Prioritizing Security in the Era of Healthcare BYOD

November 24, 2014
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BYOD and healthcareThe excitement surrounding the bring your own device (BYOD) trend is undeniable, but it’s usually spoken of in the benefits it brings to businesses. Other industries have experimented with having employees bring their personal devices to work, but most of the discussion has focused on the effects BYOD has on the business world.

BYOD and healthcareThe excitement surrounding the bring your own device (BYOD) trend is undeniable, but it’s usually spoken of in the benefits it brings to businesses. Other industries have experimented with having employees bring their personal devices to work, but most of the discussion has focused on the effects BYOD has on the business world. The conversation, however, is slowly changing, particularly for the healthcare industry. Hospitals and other facilities have been cautious about implementing a BYOD policy, but adoption is steadily happening. While more and more healthcare institutions are making the leap to bring your own device, they’re also contending with the serious implications impacting security and patient privacy.

In many ways, BYOD makes a lot of sense for healthcare workers in hospitals. Not only do they get to use devices they are already familiar with, they can get their work done more quickly. This is especially important in the medical field because doctors and nurses are usually on the move, working with patients in a variety of ways. Having a mobile device handy that gives them access to a patient’s medical records can keep them informed about the patient’s history of health issues. BYOD can also facilitate the use of clinical trial data, which can help doctors diagnose patients with uncommon symptoms. Add these benefits to the ease with which workers can access billing information and prescribe medication, and the use of personal mobile devices seems like a clear cut win for hospitals at first.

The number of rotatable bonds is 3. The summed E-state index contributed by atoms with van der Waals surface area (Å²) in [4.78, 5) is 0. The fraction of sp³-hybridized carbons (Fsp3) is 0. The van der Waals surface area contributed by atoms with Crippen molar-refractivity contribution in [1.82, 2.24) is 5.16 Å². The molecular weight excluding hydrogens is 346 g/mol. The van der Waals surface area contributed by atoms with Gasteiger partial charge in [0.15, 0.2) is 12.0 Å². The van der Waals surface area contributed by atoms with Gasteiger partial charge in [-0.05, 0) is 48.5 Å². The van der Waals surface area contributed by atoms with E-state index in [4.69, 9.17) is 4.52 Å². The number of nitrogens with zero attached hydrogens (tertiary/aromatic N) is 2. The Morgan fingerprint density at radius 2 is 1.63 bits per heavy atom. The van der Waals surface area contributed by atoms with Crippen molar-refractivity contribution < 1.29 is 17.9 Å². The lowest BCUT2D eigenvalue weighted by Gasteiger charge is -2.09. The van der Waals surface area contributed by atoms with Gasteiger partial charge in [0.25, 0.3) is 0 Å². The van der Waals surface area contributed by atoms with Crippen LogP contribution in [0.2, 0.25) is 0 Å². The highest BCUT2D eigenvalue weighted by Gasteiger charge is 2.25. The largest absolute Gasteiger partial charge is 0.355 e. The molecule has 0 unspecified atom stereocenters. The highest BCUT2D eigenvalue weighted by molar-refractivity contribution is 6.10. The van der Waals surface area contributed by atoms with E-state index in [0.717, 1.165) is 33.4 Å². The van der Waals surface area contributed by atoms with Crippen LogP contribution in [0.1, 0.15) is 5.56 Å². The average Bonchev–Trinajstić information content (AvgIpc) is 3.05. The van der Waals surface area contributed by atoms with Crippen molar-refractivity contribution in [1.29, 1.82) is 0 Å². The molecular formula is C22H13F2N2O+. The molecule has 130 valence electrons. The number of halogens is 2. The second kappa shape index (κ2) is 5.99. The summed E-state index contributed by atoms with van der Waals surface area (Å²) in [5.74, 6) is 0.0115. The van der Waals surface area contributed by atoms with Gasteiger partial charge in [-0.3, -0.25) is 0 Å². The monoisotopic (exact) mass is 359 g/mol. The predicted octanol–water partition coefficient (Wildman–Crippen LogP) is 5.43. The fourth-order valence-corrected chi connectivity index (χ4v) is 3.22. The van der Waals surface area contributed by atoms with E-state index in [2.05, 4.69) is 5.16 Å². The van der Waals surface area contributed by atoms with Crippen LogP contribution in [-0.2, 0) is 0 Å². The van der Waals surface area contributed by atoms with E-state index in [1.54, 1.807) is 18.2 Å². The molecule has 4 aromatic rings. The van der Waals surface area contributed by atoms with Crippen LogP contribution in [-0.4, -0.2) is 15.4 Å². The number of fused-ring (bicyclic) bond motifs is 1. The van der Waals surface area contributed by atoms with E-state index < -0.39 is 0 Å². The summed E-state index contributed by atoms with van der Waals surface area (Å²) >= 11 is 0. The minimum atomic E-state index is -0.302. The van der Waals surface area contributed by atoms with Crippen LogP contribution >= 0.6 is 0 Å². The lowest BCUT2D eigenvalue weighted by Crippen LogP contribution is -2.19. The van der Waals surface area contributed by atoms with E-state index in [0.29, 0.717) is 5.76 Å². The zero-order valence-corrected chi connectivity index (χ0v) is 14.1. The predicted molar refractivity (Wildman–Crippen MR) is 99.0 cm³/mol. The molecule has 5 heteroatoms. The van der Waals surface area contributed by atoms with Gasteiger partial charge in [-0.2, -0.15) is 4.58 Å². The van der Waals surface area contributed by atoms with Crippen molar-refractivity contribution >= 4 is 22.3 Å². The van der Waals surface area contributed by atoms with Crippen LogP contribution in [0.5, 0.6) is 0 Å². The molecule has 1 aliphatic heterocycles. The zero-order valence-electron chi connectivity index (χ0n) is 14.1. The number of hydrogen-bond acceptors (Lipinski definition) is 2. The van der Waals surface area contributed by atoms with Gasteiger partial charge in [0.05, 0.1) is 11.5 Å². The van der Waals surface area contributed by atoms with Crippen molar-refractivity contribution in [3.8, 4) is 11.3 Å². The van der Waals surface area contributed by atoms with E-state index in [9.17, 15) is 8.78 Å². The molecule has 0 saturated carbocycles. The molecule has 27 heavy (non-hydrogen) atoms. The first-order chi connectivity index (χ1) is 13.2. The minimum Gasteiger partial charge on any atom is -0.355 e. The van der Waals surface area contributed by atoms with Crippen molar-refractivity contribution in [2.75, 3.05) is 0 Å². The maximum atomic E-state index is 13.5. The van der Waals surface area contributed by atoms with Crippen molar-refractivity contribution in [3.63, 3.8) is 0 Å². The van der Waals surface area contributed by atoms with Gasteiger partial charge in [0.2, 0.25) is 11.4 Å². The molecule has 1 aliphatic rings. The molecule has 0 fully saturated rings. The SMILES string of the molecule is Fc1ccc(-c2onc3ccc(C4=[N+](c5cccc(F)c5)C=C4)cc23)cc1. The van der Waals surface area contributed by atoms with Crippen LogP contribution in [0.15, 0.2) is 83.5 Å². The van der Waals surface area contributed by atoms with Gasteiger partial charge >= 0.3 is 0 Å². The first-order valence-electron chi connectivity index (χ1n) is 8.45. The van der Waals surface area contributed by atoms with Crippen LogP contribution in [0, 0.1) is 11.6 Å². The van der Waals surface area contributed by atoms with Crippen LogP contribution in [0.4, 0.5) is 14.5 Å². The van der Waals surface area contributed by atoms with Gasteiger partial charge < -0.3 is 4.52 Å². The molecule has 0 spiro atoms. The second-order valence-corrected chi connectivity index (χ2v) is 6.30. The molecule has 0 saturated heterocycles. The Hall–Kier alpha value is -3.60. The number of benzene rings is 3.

The issue that continues to be the biggest challenge to tackle is that of BYOD security. Administrators’ fears over allowing personal devices access to sensitive medical data are certainly justified. A study by the Department of Health and Human Services showed that an average of almost 25,000 patients’ medical data was exposed every day during 2013. BYOD policies should address how to secure devices, but a separate survey found that almost half of healthcare providers didn’t even follow the outlined security procedures. The most at-risk forms of data include employee records and patient billing information, but the data that is most frequently lost or stolen includes medical records, prescription data, and payment statements. These statistics are alarming for many healthcare administrators, and they represent a need to reemphasize security when implementing a BYOD strategy.

While it seems like improving BYOD security should be straightforward, there are concerns about that as well. More security procedures and applications designed to protect devices might slow workers down. While this might be seen as an annoyance at certain times, during emergencies, when access to patient information is vital, healthcare workers don’t want to be fumbling with a device that’s locked down with numerous security protocols. A healthy balance has to be achieved that preserves BYOD convenience while providing for better BYOD security.

Administrators would do well to follow a few tips when it comes to improving mobile device security. The first is to require better authentication. While a password or PIN to use a device is a good first step, two-factor authentication is a much more secure route. This might happen by using a one-time code sent via email, or it might be a biometric key, such as swiping a fingerprint, which many modern mobile devices are capable of reading. Hospital BYOD policies should also address what must be done in case a device is lost or stolen. Employees should know to alert the IT department as quickly as possible, and IT workers should have mobile device management software that enables them to remotely wipe a device of all sensitive data. Data encryption remains a useful strategy, but healthcare practitioners need to ensure that data is encrypted while being stored as well as when it is being transmitted. Many data breaches occur while data is transferred from one organization to another, so encryption is necessary to make that data unreadable to hackers who manage to infiltrate devices and systems.

There are, of course, many other strategies organizations can use to secure BYOD devices, but however they do it, security must remain a top priority. Sadly, too many institutions seem to overlook this, leaving patient data vulnerable and their organizations open to future lawsuits. As BYOD grows in popularity, administrators need to go the extra mile in prioritizing security. Only then can they feel safe knowing healthcare workers have access to everything they need from their personal devices.

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